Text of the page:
Thought for Food
One evening in late November, my wife and I were browsing through the fare on the San Francisco public television station when we found ourselves at the beginning of an episode of Bill Moyers’ Journal. We do not ordinarily watch Moyers, but we were pleased to see that Moyers’s guest that evening was Berkeley journalism professor Michael Pollan, whose article on food policy, whimsically titled “Farmer in Chief,” we had admired when we read it online in the October 9 issue of the New York Times Sunday Magazine.
The article was in the form of an open letter to the winner of the then-upcoming presidential election. Pollan’s starting point was that, although agriculture had not been a subject of debate in the campaign, the new president would soon learn that reform of our nation’s dysfunctional and vulnerable system of industrial agriculture was an essential part of any program initiated to solve the problems that the candidates did address, including national security, energy independence, skyrocketing health care costs, and environmental protection.
According to Pollan, the underlying weakness that makes it impossible to continue our existing food production system is that, although everything we eat comes ultimately from photosynthesis (the natural chemical process by which plants use the sun’s energy to convert atmospheric carbon to oxygen and food), industrial agriculture has become dependent upon the consumption of fossil fuels—for fertilizers, insecticides, farm machinery, and the transportation of food from farms to distant processing plants and markets. When we promote solar power, we ought to begin not just with innovative ways of producing electricity, but also with the re-solarizing of agriculture, that is, with a return to sustainable ways of producing food by abandoning crop monocultures and gigantic animal feedlots.
A More Rational Policy
A reasonable farm policy, Pollan believes, will include encouraging crop rotation to reduce the need for artificial fertilizers and insecticides. A related reform would be to return to raising farm animals on the land, where their wastes can fertilize the soil, rather than in gigantic feedlots, where their wastes provide only environmental pollution. In these lots, the miserable animals avoid fatal epidemics only by the large-scale use of antibiotic drugs in their feed, a practice that often leads to the emergence of drug-resistant pathogens, making the drugs ineffective against human diseases.
We can also, Pollan says, encourage the consumption of fresh vegetables and other produce grown near the cities where they will be eaten, rather than transporting them hundreds or thousands of miles in fuel-hungry vehicles.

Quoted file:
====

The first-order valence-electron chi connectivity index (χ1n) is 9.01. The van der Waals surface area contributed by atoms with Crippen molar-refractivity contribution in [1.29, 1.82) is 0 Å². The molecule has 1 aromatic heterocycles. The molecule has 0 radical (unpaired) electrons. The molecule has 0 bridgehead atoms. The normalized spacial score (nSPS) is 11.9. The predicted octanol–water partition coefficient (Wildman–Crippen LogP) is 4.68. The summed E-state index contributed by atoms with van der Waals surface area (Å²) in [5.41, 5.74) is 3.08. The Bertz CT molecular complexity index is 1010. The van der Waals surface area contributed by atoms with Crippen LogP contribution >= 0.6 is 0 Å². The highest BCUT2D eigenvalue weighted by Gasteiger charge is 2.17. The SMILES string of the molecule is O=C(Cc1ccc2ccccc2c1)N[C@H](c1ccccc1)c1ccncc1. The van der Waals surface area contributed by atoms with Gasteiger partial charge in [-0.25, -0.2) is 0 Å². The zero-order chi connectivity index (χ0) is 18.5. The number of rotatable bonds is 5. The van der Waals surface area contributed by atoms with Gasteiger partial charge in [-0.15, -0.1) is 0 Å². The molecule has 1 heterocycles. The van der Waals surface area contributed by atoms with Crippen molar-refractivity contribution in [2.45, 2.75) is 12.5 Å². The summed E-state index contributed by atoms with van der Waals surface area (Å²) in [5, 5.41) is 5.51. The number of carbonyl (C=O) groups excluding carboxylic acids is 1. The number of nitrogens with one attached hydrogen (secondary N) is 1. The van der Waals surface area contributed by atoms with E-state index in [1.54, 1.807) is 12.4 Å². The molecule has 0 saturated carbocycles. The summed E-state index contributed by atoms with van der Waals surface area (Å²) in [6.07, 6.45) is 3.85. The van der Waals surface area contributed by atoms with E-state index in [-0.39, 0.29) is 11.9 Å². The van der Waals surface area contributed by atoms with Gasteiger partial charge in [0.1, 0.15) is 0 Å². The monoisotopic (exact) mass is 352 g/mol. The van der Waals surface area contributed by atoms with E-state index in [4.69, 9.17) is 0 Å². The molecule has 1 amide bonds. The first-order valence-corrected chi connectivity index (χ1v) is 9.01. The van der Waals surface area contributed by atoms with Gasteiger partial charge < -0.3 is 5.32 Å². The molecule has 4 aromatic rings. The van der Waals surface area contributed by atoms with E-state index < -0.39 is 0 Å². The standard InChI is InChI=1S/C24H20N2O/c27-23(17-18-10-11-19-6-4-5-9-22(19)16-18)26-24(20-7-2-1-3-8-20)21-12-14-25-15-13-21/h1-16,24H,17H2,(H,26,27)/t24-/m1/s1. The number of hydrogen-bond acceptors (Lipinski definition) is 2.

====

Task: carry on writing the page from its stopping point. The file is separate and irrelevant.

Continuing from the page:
Pollan argues that instituting a rational national farm policy would not mean replacing the efficiency of the free market with a regimen of government regulations and subsidies—which are aimed at maximizing the production of staples—because the present wasteful system of agriculture is itself the product of regulations and subsidies. There is bound to be a government policy for agriculture. It is simply a matter of replacing our current policy of encouraging the maximum production of staple crops like corn, wheat, and soy beans for a more rational policy that takes into account all costs of particular methods of production, including costs to the environment and to public health, as well as needless cruelty to animals.
In the Public Interest
Any radical change of policy invites the question, will the public accept the change? Pollan observes that change of the kind he favors is already underway in the choices of individuals and families, who in many cases are choosing to buy organically grown produce and to shop at local farmers’ markets. There are even pioneering urban farmers in such big cities as New York and Philadelphia.
A bold president who used his “bully pulpit” to make re-solarized food production a national policy would find a bipartisan basis of public support already in place. Pollan suggests that the president himself could set a powerful example by converting the south lawn of the White House into a vegetable garden and by allowing himself to be seen gardening and eating the vegetables.
Most of the Moyers program dealt with the enthusiastic public reaction to Pollan’s article, which led to a movement urging President-elect Obama to appoint Pollan Secretary of Agriculture. Pollan said he was not interested in the position, as he does not feel qualified to manage a giant bureaucracy. In the event, Obama named a former governor of Iowa who has a record of lobbying for corn subsidies under the rubric of ethanol production.
I am a skeptic regarding the reform of farm policy, because I know that politicians regard farm subsidies primarily as a way of buying votes in farm states, so the concept that farm policy should serve the public interest is alien to them. The appointment of a farm state governor allied with the interests of corn monoculture did nothing to quell my skepticism, but a colleague has told me that the new secretary has both the desire and the ability to achieve reform. What I would really like to hear is that Obama has read Pollan’s article and told his staff to read it and be prepared to discuss it. I can’t help being skeptical, but time will tell.
Phillip E. Johnson is Professor of Law (emeritus) at the University of California at Berkeley. He is the author of Darwin on Trial, The Wedge of Truth, The Right Questions (InterVarsity Press), and other books challenging the naturalistic assumptions that dominate modern culture. He is a contributing editor of Touchstone.
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“Thought for Food” first appeared in the March 2009 issue of Touchstone. If you enjoyed this article, you'll find more of the same in every issue.
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